50th Anniv. Seminar Series on 'Statistical & relative randomness: the fractional brownian bridge.. '
posted by Department of Statistics and Actuarial Science for HKU and Public
Event Type: Public Lecture/Forum/Seminar/Workshop/Conference/Symposium
Event Nature: Science & Technology
DEPARTMENT OF STATISTICS AND ACTUARIAL SCIENCE
THE UNIVERSITY OF HONG KONG
50th Anniversary Seminar Series
Professor Charles S. TAPIERO*
Professor Pierre VALLOIS**
*Department of Finance and Risk Engineering
New York University Tandon School of Engineering, New York
**Department of Mathematics
Universite de Lorraine, Institut de Mathematiques Elie Cartan, France
will give a talk
STATISTICAL AND RELATIVE RANDOMNESS:
THE FRACTIONAL BROWNIAN BRIDGE AND STRICTLY STABLE DISTRIBUTIONS
This paper introduces a statistical approach to fractional randomness and stochastic modeling. We show under general conditions that a fractional noise-randomness for a fractional index 1 / 2 < H < 1, and defined relative to a uniform distribution, leads to a fractional Brownian Bridge randomness. As a result, processes underlying general and fractional distributions are defined explicitly. We analyze further their fractional properties, namely, their variance and covariance and obtain specific results for particular distributions including the fractional uniform and an exponential distribution. Subsequently, we demonstrate that for a fractional index 0 < H < 1 / 2, the relative fractional distributions are defined by strictly stable distributions. The results we obtain have both practical and theoretical implications to the many applications of fractional calculus and in particular, when they are applied to modeling statistical problems where time scaling and randomness prime. This is the case in finance, insurance and risk models as well as in other areas of interest. The presentation conclude with a discussion on the effects of time scaling and randomness on both financial and risk models and their practical implications. These are important for the statistical estimate and study of fractional and stochastic models and their associated probability distributions.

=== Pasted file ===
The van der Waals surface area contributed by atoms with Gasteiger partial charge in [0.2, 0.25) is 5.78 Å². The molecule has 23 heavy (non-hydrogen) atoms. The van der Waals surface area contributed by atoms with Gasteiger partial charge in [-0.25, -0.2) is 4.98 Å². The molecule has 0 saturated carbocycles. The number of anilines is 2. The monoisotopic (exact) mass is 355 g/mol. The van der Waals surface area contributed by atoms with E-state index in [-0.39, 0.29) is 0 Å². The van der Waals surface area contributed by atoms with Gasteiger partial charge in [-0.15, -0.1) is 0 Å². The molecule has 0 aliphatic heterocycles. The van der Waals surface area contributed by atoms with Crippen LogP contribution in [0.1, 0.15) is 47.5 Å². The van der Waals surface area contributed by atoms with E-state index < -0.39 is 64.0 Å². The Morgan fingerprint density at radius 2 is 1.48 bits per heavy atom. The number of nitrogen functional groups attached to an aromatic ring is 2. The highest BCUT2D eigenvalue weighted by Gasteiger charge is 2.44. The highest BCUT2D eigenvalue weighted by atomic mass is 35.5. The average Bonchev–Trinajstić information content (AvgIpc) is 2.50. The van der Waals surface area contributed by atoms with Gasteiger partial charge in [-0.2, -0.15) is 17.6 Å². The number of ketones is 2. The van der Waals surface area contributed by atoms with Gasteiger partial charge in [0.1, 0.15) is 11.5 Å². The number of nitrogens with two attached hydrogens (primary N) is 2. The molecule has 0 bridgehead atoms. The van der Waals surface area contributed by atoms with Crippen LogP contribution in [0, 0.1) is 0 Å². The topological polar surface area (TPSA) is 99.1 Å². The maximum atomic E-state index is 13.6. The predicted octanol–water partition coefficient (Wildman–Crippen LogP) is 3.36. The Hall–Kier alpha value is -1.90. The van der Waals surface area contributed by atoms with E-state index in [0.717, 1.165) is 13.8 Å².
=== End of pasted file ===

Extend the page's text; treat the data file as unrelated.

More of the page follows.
|Venue||Room 301, Run Run Shaw Building, HKU|
Registration is not required.